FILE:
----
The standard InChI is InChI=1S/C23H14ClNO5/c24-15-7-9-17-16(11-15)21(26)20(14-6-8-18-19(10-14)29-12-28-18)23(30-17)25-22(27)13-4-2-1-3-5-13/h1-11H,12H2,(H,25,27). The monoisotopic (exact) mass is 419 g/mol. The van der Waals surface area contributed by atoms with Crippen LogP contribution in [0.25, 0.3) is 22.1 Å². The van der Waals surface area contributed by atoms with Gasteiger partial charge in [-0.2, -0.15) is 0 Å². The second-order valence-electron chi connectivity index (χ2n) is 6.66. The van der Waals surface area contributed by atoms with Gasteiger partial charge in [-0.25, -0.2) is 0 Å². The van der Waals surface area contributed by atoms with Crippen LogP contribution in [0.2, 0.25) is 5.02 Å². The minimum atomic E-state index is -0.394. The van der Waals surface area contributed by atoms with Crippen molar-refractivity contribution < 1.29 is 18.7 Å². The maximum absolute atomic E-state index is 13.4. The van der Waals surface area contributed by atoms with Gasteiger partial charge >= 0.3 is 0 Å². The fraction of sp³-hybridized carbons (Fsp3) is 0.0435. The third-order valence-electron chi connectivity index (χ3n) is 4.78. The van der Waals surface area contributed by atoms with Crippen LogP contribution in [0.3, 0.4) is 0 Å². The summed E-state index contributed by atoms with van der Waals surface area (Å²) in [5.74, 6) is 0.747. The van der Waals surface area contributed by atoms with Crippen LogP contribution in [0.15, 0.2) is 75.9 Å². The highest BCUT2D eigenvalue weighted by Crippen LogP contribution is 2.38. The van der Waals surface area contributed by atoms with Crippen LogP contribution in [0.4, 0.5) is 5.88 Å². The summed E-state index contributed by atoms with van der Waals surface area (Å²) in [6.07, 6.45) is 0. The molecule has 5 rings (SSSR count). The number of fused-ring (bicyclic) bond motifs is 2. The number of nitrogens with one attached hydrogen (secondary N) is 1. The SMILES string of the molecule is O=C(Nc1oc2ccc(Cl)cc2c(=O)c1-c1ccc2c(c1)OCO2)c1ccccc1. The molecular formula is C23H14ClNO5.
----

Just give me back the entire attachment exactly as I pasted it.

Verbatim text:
The standard InChI is InChI=1S/C23H14ClNO5/c24-15-7-9-17-16(11-15)21(26)20(14-6-8-18-19(10-14)29-12-28-18)23(30-17)25-22(27)13-4-2-1-3-5-13/h1-11H,12H2,(H,25,27). The monoisotopic (exact) mass is 419 g/mol. The van der Waals surface area contributed by atoms with Crippen LogP contribution in [0.25, 0.3) is 22.1 Å². The van der Waals surface area contributed by atoms with Gasteiger partial charge in [-0.2, -0.15) is 0 Å². The second-order valence-electron chi connectivity index (χ2n) is 6.66. The van der Waals surface area contributed by atoms with Gasteiger partial charge in [-0.25, -0.2) is 0 Å². The van der Waals surface area contributed by atoms with Crippen LogP contribution in [0.2, 0.25) is 5.02 Å². The minimum atomic E-state index is -0.394. The van der Waals surface area contributed by atoms with Crippen molar-refractivity contribution < 1.29 is 18.7 Å². The maximum absolute atomic E-state index is 13.4. The van der Waals surface area contributed by atoms with Gasteiger partial charge >= 0.3 is 0 Å². The fraction of sp³-hybridized carbons (Fsp3) is 0.0435. The third-order valence-electron chi connectivity index (χ3n) is 4.78. The van der Waals surface area contributed by atoms with Crippen LogP contribution in [0.3, 0.4) is 0 Å². The summed E-state index contributed by atoms with van der Waals surface area (Å²) in [5.74, 6) is 0.747. The van der Waals surface area contributed by atoms with Crippen LogP contribution in [0.15, 0.2) is 75.9 Å². The highest BCUT2D eigenvalue weighted by Crippen LogP contribution is 2.38. The van der Waals surface area contributed by atoms with Crippen LogP contribution in [0.4, 0.5) is 5.88 Å². The summed E-state index contributed by atoms with van der Waals surface area (Å²) in [6.07, 6.45) is 0. The molecule has 5 rings (SSSR count). The number of fused-ring (bicyclic) bond motifs is 2. The number of nitrogens with one attached hydrogen (secondary N) is 1. The SMILES string of the molecule is O=C(Nc1oc2ccc(Cl)cc2c(=O)c1-c1ccc2c(c1)OCO2)c1ccccc1. The molecular formula is C23H14ClNO5.